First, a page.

By Richard Gaughan, Small Times Contributing Editor
Mar. 20, 2007 — A growing emphasis on control of matter at the nanoscale has uncovered a wide range of opportunities for unprecedented generation and manipulation of matter and information. The tools of nanotechnology and nanoscience are being used to create coatings with unique thermal and wear resistance properties, to develop particles capable of identifying dysfunctional cells and delivering therapeutic agents within the body, and to implement quantum computing schemes that promise unprecedented performance. But these applications will not see widespread adoption until manufacturers are confident in both the technology and the logistical stability of the supply chain. That is, nanotechnology developers have to demonstrate to their customers not only that the solution is technically viable, but that it is, and will continue to be, available in quantities required for commercial applications.
How can this process be intelligently guided?
A consortium of European government agencies, corporations, universities, and trade associations, The Merging Optics and Nanotechnologies (MONA) project, is cooperating to develop a plan to guide the development of nanophotonics. Following the lead of the semiconductor industry, they are generating a “nanophotonics roadmap,” a document that will identify milestones and plot the path for market acceptance. The semiconductor industry has found such roadmaps useful in at least a couple ways: first, to institute a de facto cooperative effort among different companies, and second, to generate confidence within the customer base that products with certain capabilities will be generally available on schedule. The nanophotonics roadmap has the same goals.
Photo: The Merging Optics and Nanotechnologies (MONA) project
MONA is seeking involvement from additional parties, both within and outside Europe. As a first step, they have developed a Frame of Reference document that establishes a baseline description of the intersection between photonics and nanotechnology. Beginning with definitions of optics and nanotechnology, the document identifies challenges associated with developing the technology.
As part of the effort to include and solicit input from a variety of organizations, the MONA project sponsored a workshop on building a nanophotonics roadmap. About 80 attendees heard presentations from around the world on the current state of nanophotonics, then separated into working groups to further define the issues.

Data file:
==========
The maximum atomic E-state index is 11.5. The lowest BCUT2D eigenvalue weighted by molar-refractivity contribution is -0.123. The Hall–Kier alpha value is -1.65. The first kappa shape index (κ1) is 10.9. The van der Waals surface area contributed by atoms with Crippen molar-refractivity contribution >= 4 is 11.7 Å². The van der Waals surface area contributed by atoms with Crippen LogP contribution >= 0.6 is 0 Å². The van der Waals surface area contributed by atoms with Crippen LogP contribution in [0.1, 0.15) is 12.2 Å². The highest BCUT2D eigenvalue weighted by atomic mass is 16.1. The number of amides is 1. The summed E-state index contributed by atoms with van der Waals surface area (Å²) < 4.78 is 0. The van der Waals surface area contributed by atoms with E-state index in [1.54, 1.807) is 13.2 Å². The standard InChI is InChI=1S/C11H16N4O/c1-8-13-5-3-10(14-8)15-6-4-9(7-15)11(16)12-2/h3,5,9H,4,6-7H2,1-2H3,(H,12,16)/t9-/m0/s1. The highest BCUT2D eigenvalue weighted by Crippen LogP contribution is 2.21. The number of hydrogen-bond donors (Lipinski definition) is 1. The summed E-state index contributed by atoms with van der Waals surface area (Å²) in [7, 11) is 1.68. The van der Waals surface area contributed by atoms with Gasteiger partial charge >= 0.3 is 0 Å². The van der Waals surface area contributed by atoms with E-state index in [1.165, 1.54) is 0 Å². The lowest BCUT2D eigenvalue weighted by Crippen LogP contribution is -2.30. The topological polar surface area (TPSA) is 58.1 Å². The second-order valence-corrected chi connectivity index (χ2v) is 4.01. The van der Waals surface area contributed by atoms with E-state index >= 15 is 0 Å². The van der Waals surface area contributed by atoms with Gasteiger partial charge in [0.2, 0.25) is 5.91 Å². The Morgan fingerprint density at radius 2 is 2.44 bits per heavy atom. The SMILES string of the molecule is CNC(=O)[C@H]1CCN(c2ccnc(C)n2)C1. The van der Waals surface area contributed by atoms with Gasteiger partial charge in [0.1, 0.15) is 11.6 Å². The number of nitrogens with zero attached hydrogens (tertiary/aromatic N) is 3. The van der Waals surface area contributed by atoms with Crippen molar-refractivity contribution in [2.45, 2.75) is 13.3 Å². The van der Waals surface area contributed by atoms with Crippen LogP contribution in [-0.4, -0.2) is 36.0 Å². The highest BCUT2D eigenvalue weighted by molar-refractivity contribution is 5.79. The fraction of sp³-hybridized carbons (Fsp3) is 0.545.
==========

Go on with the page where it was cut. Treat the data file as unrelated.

The group that discussed electronic-photonic convergence is confident that it will occur, if for no other reason than because the semiconductor electronics industry will need the help of photonic solutions to stay on track on their own roadmap, particularly in the area of both on-board and on-chip interconnects. Because the relevant metric is performance over cost, and silicon manufacturing offers the lowest cost, the working group felt that the foreseeable steps on the roadmap should focus on producing silicon nanophotonics. The first three applications are likely to be fiber-to-the-home integration, high performance server clusters, and multicore microprocessors.
Another working group discussed international collaboration, and concluded that necessary cross-border cooperation has already begun. Thomas Pearsall, General Secretary of the European Photonics Industry Consortium and facilitator of the discussion, feels that more emphasis on international cooperation is necessary. “In a little bit of time we’re going to have something that looks like a roadmap,” he said, “and I think we need to open it up to a critical discussion because the markets are international and the applications are international.”
A working group focused on commercialization considered such issues as technological milestones that need to be reached in order to trigger new applications. For example, high data rate highly secure communications with quantum crytptography will be triggered by a single quantum dot capable of emitting qubits, photons in a single well-defined quantum state. How long will it take for nanophotonics to move from first market to applications? The answer, of course, varies wildly depending upon the technology. For example, quantum dots are already in use for imaging applications, but there are many other applications with longer-term target dates for market acceptance.
The final working group considered the steps necessary to move nanophotonics from laboratory to high volume production. How do you generate products at a low enough cost to drive high volumes, which the group defined as one million to ten million devices per year? A necessary precursor will be the realization of a common library of design and process tools, most probably for CMOS devices. But there is a lack of identification of the current processes used by different players in the industry, a necessary step to defining needs for the industry. Government and cooperative industrial research organizations will probably be critical in helping to define a framework for precompetitive activities.
The discussions of the four working groups are representative of the types of issues to be addressed in the roadmap, issues about which the MONA project seeks additional input.